Facing left-to-right is supposedly best – maybe it makes you look more powerful, or simply, when your photo is on the left side of a load of content (like the details of your LinkedIn profile), then it’s better to be looking toward it rather than away to the left… Similarly, good advice is to stick to a head-and-shoulders shot, or at least waist-up – if your profile pic is your visible brand on LinkedIn and Office 365, then there’s no point in using a photo that shows your face as too small for anyone to recognise you.
How to save photos from Office 365
This tip will probably become obsolete at some future update on O365, such is the march of innovation, but it deals with how you can get to the profile photo that someone else in your organisation has published. The inspiration came from a departmental admin who was trying to build a nice org chart, and had to repeatedly nag members of the team to share a photo of themselves. It can also prove handy when someone has posted a photo of themselves that’s too small to see – if you can open the photo up in a browser, it can show you the original full-resolution image, and you can always use the browser to zoom in, too.
Start by going to the Office home page and sign in; you can then search for someone’s name and click on the People tab for the detailed results.
An even quicker way might be to go to https://www.office.com/search/people?auth=2&q=<name> and follow the q= with the name you want to search for.
When you have the results of the search, hover over the thumbnail of the person’s profile pic, and in the pop-up that appears, right-click on the slightly larger image.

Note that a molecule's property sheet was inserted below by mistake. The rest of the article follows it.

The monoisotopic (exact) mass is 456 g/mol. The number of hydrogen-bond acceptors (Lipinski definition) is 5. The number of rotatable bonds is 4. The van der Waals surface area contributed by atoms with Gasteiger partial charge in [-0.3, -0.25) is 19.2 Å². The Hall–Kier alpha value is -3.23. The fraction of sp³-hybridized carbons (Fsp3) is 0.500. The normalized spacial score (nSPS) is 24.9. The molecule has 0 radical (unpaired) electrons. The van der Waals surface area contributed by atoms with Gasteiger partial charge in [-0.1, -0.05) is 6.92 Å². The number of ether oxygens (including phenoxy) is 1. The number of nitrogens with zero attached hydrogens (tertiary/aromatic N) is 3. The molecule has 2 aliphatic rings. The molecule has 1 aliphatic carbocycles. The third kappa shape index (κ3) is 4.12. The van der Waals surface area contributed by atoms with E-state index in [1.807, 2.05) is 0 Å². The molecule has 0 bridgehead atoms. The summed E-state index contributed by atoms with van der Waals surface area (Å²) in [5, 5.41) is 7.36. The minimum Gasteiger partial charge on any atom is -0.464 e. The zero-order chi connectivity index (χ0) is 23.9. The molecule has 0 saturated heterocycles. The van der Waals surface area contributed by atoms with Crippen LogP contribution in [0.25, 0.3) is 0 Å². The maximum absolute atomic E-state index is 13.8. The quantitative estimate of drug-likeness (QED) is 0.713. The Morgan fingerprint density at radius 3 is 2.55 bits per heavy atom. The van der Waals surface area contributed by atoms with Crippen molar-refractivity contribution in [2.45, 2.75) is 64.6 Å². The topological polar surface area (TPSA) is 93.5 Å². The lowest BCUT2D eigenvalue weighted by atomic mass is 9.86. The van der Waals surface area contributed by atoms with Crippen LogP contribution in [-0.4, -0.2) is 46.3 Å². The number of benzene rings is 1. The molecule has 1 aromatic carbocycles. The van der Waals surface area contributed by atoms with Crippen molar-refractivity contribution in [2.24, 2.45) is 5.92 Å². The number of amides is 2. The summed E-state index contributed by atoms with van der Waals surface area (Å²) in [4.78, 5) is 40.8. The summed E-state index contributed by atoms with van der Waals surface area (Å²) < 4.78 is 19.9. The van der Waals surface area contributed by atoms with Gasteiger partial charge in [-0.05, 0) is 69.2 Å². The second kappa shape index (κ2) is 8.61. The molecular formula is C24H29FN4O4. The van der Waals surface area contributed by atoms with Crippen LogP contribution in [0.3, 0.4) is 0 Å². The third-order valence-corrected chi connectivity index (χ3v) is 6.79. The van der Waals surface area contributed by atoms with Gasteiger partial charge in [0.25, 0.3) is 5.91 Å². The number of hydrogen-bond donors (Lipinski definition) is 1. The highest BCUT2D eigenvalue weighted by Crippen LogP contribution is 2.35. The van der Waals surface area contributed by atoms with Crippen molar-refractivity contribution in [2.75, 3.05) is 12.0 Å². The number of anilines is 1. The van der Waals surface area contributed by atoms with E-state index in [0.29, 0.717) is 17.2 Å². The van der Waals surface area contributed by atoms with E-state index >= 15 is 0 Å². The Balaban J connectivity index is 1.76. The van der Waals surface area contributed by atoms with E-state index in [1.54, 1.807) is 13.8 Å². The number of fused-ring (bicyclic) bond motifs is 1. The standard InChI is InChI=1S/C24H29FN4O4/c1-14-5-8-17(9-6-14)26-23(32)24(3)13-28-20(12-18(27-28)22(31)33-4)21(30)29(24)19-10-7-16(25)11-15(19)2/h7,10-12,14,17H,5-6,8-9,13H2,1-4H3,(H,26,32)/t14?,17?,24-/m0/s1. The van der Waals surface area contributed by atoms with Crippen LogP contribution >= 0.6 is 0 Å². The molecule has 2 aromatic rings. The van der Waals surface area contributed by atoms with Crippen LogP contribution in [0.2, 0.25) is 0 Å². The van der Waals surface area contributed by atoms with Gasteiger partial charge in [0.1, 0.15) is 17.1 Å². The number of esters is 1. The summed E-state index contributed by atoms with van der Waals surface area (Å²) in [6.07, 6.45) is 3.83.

If you’re using classic Edge, then you’ll be able to save the image locally, but if you’re on Chrome or the new Edge Dev browser, then you’ll easily be able to copy a link to it – paste that into a new browser tab, and you’ll get the full-size version of the profile pic so you can zoom in, save it, draw moustaches on it with your Surface Pen and so on.
Optical Character Recognition is one of those technologies which has gone from being just-about-possible at great expense and hassle, to so mainstream that people just assume it will work flawlessly, all in a relatively few years. Numerous companies offer OCR services or addins to line-of-business systems which help to prepare printed data for easier consumption – scanning invoices for example.
Consumers tend to use OCR in other ways; combined with language translation, you can point your phone at a foreign menu or sign and it may be able to help you understand. In OneNote, if you have captured an image (maybe through the clipper addin from your browser), then it can extract the text from that picture – not always perfectly, and not necessarily well-formatted, but it’s probably quicker than re-typing everything.
A recent addition to the iOS version of Excel is the ability to scan a table of printed data and use OCR plus a bit of tweaking, to import the data into the spreadsheet. See more here. The same functionality was first made available on Android a couple of months earlier …
Start with the grid capture icon on the toolbar of a new spreadsheet, and then use the camera to highlight the area of a document that you’re interested in – the UI will be familiar to anyone who uses Office Lens, as the same anti-skewing technology is used to prepare the “document” for importing.
Then the OCR goes to work and tries to lay out the data as closely as possible to its source – obviously, your accuracy will be improved by having a well-lit and clear original document, and you’ll get to tweak the contents in context of seeing the OCR’d data and the scan at the same time, before committing to insert it.